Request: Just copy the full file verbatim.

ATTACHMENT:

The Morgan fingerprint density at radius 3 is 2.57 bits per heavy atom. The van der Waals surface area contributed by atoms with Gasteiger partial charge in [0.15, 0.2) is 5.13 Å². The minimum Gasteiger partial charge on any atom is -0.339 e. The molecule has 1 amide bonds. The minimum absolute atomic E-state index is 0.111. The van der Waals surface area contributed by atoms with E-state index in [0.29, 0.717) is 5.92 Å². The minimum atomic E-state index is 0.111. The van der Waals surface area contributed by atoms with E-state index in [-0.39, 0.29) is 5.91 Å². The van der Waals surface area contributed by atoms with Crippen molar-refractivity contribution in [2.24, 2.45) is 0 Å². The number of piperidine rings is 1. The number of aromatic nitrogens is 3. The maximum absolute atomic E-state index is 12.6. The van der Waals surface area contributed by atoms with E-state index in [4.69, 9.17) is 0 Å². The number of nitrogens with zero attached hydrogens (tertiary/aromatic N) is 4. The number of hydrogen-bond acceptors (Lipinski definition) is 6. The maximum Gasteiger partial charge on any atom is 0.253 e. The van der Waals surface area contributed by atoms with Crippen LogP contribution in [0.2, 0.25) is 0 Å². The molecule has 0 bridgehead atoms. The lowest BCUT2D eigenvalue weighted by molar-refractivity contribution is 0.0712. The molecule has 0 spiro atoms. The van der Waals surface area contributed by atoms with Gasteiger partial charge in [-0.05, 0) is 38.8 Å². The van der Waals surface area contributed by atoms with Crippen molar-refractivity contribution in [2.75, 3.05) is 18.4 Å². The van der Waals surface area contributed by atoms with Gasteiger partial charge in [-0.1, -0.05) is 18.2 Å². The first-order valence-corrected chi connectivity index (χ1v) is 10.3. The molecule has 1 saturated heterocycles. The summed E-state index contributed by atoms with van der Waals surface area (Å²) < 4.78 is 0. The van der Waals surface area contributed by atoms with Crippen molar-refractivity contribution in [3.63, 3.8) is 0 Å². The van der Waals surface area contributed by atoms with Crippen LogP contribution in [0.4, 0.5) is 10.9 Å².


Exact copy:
The Morgan fingerprint density at radius 3 is 2.57 bits per heavy atom. The van der Waals surface area contributed by atoms with Gasteiger partial charge in [0.15, 0.2) is 5.13 Å². The minimum Gasteiger partial charge on any atom is -0.339 e. The molecule has 1 amide bonds. The minimum absolute atomic E-state index is 0.111. The van der Waals surface area contributed by atoms with E-state index in [0.29, 0.717) is 5.92 Å². The minimum atomic E-state index is 0.111. The van der Waals surface area contributed by atoms with E-state index in [-0.39, 0.29) is 5.91 Å². The van der Waals surface area contributed by atoms with Crippen molar-refractivity contribution in [2.24, 2.45) is 0 Å². The number of piperidine rings is 1. The number of aromatic nitrogens is 3. The maximum absolute atomic E-state index is 12.6. The van der Waals surface area contributed by atoms with E-state index in [4.69, 9.17) is 0 Å². The number of nitrogens with zero attached hydrogens (tertiary/aromatic N) is 4. The number of hydrogen-bond acceptors (Lipinski definition) is 6. The maximum Gasteiger partial charge on any atom is 0.253 e. The van der Waals surface area contributed by atoms with Crippen LogP contribution in [0.2, 0.25) is 0 Å². The molecule has 0 bridgehead atoms. The lowest BCUT2D eigenvalue weighted by molar-refractivity contribution is 0.0712. The molecule has 0 spiro atoms. The van der Waals surface area contributed by atoms with Gasteiger partial charge in [-0.05, 0) is 38.8 Å². The van der Waals surface area contributed by atoms with Crippen molar-refractivity contribution in [2.75, 3.05) is 18.4 Å². The van der Waals surface area contributed by atoms with Gasteiger partial charge in [-0.1, -0.05) is 18.2 Å². The first-order valence-corrected chi connectivity index (χ1v) is 10.3. The molecule has 1 saturated heterocycles. The summed E-state index contributed by atoms with van der Waals surface area (Å²) < 4.78 is 0. The van der Waals surface area contributed by atoms with Crippen molar-refractivity contribution in [3.63, 3.8) is 0 Å². The van der Waals surface area contributed by atoms with Crippen LogP contribution in [0.4, 0.5) is 10.9 Å².